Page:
Writing for Cricinfo, Ramachandra Guha asks of Sunil Gavaskar and Ravi Shastri:
Why have these two stalwarts of Indian cricket never spoken out about the damage the IPL has done to the country’s Test team?
Guha is one of my favorite writers on the subject, and is infinitely more knowledgeable, so I had expected to be enlightened by this article. Unfortunately though, Guha not only fails to answer his question, but also inexplicably tries (and fails) to construct a grand unified theory with the sole view of implicating Gavaskar and Shastri in the matter.
Allow me to reconstruct Guha’s argument here.
Statement #1: The IPL is the reason India is no longer the best Test team in the world.
Statement #2: Gavaskar and Shastri are in the BCCI’s pockets, which is why they do not voice opinions against the body. Also, they should have supported Dileep Vengsarkar in his bid to lead the Mumbai Cricket Association.
Statement #3: India’s drubbing this far in England is because some key players opted out due to exertion, or are playing despite it.
Guha would like us to believe that the last two statements together prove the first.
It doesn’t take a genius to see that the second statement is completely irrelevant to the case. However, #3 is pertinent, but only goes halfway towards proving Guha’s point. The generally held view is that the Indian team has had to play too much cricket over the past six months, and this is the reason for the team’s poor performance in the first three Tests against England. I concur with this view. If this were indeed the case, and Guha himself implies this in his article, then his argument should have been that the most recent edition of the Indian Premier League has led to the national team’s slump in form; and not because of the nature of the tournament, but due to its poor timing; top-level cricketers are not machines, and they need proper rest in order to perform at their best. The Indian team would have performed just as poorly in England had the World Cup been followed by a five-test, seven-ODI, three T-20 series at home against South Africa, instead of by IPL 2011. Would Guha argue then that home series (in general) against the Springboks is the reason the Indian team is not the best in the world in Tests?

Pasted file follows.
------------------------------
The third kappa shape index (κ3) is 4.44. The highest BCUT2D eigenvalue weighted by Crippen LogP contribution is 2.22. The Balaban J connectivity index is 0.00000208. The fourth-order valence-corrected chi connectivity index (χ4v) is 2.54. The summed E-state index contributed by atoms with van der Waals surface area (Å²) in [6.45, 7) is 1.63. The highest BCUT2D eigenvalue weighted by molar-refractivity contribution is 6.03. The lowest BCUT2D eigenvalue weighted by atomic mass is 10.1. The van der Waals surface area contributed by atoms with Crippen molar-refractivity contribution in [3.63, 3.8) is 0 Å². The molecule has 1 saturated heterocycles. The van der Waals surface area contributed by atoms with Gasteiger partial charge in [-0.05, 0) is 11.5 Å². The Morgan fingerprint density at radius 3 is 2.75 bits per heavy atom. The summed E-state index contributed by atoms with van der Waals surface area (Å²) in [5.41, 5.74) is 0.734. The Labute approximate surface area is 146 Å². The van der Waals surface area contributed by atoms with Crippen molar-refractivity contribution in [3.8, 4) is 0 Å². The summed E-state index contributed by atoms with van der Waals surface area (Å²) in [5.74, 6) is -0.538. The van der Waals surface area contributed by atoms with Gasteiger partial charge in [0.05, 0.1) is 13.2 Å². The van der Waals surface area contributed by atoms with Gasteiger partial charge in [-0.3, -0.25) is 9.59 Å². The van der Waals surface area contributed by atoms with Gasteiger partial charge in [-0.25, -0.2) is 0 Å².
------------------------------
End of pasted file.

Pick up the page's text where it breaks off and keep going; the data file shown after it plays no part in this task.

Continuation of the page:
If, as he asserts, the IPL has wrecked India as a Test team, then how can one explain the fact that the Indian team rose steadily to the top of the Test rankings over the last couple of years, a period that coincides with the formation and growth in popularity of the IPL? I state this not to imply any causality; but Guha thinks he can get away with making the same point in reverse, and that is inexcusable coming from an expert like him.
The IPL per se does not cause exertion. It is this specific instance — IPL 2011 — that was poorly timed, at the end of a tiring World Cup. The BCCI was wrong in assuming that the players could handle the World Cup, IPL 2011, the West Indies tour and the England tour back to back and without much rest. If Guha had argued taken this line, I would have stood foursquare behind him. But Guha’s agenda in writing this article does not seem to be the fortunes of the national team, but the “fortunes” of the BCCI. For example, he wonders if “the ownership of the Chennai Super Kings by the board’s secretary is legally and morally indefensible.” A more impertinent line of argument is yet to be invented.
This is not a defense of the two ex-cricketers. Should Gavaskar and Shastri have spoken out about the timing of IPL 2011? As respected members of the Indian cricketing establishment, yes. Should they do more to develop young talent a la the Colonel? Maybe. Are they part of a deliberate attempt — a conspiracy, even — to forever destroy the Indian Test team’s standing? Are you kidding me?
I can only conclude that Ram Guha has a beef with Gavaskar and Shastri (or a bigger one against the board), one which might probably even be legitimate. But he has chosen the wrong topic to implicate the two, and has lost the plot as revealed by his article’s incoherence. Weaving Vengsarkar into the debate is a cunningly well-deployed straw man argument intended to establish a distraction in the reader’s mind to portray the duo in poor light.
Ram, I’m sorry, but you are wrong!
No related posts.